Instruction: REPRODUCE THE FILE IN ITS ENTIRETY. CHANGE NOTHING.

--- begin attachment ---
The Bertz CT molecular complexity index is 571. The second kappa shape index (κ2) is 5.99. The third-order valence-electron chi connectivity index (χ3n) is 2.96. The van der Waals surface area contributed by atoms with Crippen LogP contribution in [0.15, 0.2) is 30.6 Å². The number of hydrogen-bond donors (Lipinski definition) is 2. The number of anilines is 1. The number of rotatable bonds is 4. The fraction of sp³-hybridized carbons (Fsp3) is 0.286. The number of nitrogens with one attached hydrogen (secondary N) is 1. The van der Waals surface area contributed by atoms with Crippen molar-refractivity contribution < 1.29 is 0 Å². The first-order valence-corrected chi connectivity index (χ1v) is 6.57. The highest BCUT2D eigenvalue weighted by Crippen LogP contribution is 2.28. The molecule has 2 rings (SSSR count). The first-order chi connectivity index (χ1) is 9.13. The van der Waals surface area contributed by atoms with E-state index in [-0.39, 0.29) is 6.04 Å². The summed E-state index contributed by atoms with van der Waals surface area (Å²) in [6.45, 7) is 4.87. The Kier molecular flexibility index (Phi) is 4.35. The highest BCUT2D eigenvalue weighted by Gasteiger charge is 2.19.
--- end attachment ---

The Bertz CT molecular complexity index is 571. The second kappa shape index (κ2) is 5.99. The third-order valence-electron chi connectivity index (χ3n) is 2.96. The van der Waals surface area contributed by atoms with Crippen LogP contribution in [0.15, 0.2) is 30.6 Å². The number of hydrogen-bond donors (Lipinski definition) is 2. The number of anilines is 1. The number of rotatable bonds is 4. The fraction of sp³-hybridized carbons (Fsp3) is 0.286. The number of nitrogens with one attached hydrogen (secondary N) is 1. The van der Waals surface area contributed by atoms with Crippen molar-refractivity contribution < 1.29 is 0 Å². The first-order valence-corrected chi connectivity index (χ1v) is 6.57. The highest BCUT2D eigenvalue weighted by Crippen LogP contribution is 2.28. The molecule has 2 rings (SSSR count). The first-order chi connectivity index (χ1) is 9.13. The van der Waals surface area contributed by atoms with E-state index in [-0.39, 0.29) is 6.04 Å². The summed E-state index contributed by atoms with van der Waals surface area (Å²) in [6.45, 7) is 4.87. The Kier molecular flexibility index (Phi) is 4.35. The highest BCUT2D eigenvalue weighted by Gasteiger charge is 2.19.